It’s suddenly got nippy. I don’t know why anyone should be surprised, really, it is November after all, and my poor neglected garden got a bit of attention: the ceremonial burning of the Great Bonfire Heap of Doom. Just after the ceremonial cutting of the Great Hedge of Procrastination and Argument, and just before the last ceremonial cut of the Lawns of Wildness.
(I could have spent too much time watching Game of Thrones box sets. Possibly. Something of a refuge – what? – from current happenings in the real world.)
I quite like a good bonfire. Just before I went off to Uni I was chatting to our family doctor – my father was very ill, so we saw rather a lot of him – who had studied medicine at Cambridge, which is where I was heading. He’s dead now, but I remember him saying that for him Cambridge was always associated with the smell of autumn bonfires as he cycled to rugby practice. Why that should have stuck, I don’t know, but I often think of him when I have a bonfire.
After I’ve finished thinking about the neighbours, the wind direction, the fact that the hedge clippings are wet, the risk of setting the ash trees alight, the prospect of burning any bulbs that have decided to stick their silly heads above ground early…
I do try and minimise the number of bonfires, confining myself to – generally, barring emergencies like trees coming down in a sudden and completely unplanned manner – a couple of bonfires a year, but I think this one was my first since last November. Fortunately most of the material was pretty dry, but not all of it, ahem:
And yes, the ashes did get a bit scorched, but as they were just hanging on to their leaves by the tiniest bit, this didn’t matter a lot. And the wind even took the smoke downhill. Mostly. Where it joined the smoke from someone else’s bonfire – it was the most perfect day for setting fire to stuff, you see.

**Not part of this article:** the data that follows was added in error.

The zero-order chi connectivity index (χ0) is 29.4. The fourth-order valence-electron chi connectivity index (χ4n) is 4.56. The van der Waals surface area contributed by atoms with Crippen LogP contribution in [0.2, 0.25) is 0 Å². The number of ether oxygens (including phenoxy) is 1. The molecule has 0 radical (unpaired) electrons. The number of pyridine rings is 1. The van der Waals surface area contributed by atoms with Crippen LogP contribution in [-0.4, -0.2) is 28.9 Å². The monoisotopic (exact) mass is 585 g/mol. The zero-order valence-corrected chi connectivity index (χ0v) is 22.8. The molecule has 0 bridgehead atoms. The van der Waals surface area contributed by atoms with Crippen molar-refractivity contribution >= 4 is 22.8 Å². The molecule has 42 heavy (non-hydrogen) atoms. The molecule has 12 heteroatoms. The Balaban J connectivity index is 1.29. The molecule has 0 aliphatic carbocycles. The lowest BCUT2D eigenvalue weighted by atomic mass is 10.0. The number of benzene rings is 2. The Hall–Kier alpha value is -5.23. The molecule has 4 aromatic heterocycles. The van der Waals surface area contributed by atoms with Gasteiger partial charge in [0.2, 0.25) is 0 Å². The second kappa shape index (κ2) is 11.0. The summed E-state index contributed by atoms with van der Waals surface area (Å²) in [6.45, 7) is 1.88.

Bloody cold, though. So it was wonderful to get almost singed. Ish.
Heaven only knows what the temperature was in the core. It burned up pretty quickly, we got rid of the whole heap and then some (I roamed about with my secateurs, adding stuff, since the mini inferno was consuming things so fast and so efficiently) and then we began another traditional autumn ritual.
Somewhere in there is a marker. It is there, honest it is. Isn’t it? Where did you put it, P?
Could it have melted? Even the large metal tin the marker points towards?
I don’t think there is any better food than potatoes baked in a bonfire on a cold November day. Four Michelin stars at least, though the foil may let them down in terms of elegance of presentation. Cold butter, salt, spuds so hot you burn your hands. Perfection.
And now there’s no excuse. I have to do some actual gardening.